It’s easy to forget that railroading, born of a bygone steam age, remains a high-tech enterprise.
The routing and billing of rail freight throughout North America depend on the flow of millions of Electronic Data Interchanges (EDIs). While the auto industry pursues the quest for autonomous vehicles, railroads already employ technology in areas such as positive train control, automated switches, and remote-operated switching locomotives. All of this tech is on top of the normal ways that we have all come to depend upon technology on their desktops, laptops, and at their fingertips.
But the reliance on technology also creates a growing sense of vulnerability. Cyber threats ranked third, slightly trailing business interruption and pandemic outbreaks, in a survey of global business leaders conducted by global insurance underwriter Allianz.
Meanwhile, infrastructure remains a prime target for those who would use technology to make a political statement, cause mayhem, or to collect ransom. And while railroads might not be the most conspicuous form of transportation infrastructure, it is associated with large quantities of hazardous materials and plays a strategic role in the economy, all of which potentially puts it in the crosshairs for cyberattack.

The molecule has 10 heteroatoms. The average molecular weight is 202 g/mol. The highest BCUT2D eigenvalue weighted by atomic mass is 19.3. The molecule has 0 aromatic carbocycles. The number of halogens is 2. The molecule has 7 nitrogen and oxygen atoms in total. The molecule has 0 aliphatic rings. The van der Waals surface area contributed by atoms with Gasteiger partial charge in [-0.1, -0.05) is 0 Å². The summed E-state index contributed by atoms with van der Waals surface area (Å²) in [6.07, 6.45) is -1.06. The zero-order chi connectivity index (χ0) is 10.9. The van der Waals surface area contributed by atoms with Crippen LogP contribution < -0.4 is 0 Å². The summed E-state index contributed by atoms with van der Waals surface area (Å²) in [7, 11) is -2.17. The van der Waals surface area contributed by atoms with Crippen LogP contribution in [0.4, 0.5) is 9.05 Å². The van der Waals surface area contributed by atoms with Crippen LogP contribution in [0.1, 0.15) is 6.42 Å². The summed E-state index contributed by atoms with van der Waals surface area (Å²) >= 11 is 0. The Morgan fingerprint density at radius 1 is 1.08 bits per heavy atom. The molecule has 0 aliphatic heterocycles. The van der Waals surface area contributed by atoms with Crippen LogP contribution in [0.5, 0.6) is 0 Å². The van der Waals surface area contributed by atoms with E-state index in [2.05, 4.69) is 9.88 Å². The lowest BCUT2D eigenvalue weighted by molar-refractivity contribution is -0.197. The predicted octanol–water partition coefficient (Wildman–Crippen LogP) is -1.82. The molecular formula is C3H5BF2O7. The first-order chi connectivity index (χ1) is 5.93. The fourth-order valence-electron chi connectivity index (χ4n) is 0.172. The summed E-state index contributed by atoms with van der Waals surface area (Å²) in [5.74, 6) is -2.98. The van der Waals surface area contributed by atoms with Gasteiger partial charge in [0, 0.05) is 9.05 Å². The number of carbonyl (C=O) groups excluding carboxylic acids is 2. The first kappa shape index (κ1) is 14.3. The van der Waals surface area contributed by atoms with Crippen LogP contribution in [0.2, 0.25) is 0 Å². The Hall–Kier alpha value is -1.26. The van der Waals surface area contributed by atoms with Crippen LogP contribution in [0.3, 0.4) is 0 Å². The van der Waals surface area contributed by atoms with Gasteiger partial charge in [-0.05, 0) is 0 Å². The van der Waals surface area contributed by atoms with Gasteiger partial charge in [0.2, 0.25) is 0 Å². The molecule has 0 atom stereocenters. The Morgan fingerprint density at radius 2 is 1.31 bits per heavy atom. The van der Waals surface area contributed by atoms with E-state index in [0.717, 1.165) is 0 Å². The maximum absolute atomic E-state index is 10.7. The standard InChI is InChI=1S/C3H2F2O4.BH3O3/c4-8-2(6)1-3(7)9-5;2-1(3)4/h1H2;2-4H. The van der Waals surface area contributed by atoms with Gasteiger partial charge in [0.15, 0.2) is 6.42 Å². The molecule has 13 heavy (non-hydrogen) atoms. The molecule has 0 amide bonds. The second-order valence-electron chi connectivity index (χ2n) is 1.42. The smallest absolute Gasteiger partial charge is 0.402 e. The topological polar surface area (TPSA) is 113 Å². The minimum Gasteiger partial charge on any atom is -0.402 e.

Meanwhile, the growth in the number of employees working from home is eliminating some of the traditional defenses that businesses use, since employees are more likely to use their own consumer-grade networks, devices, and hardware at home while handling the company’s data.
Rail-related companies should consider where they might be vulnerable to cyberattacks and how to best to keep their data and systems secure as part of their overall Enterprise Risk Management exercise.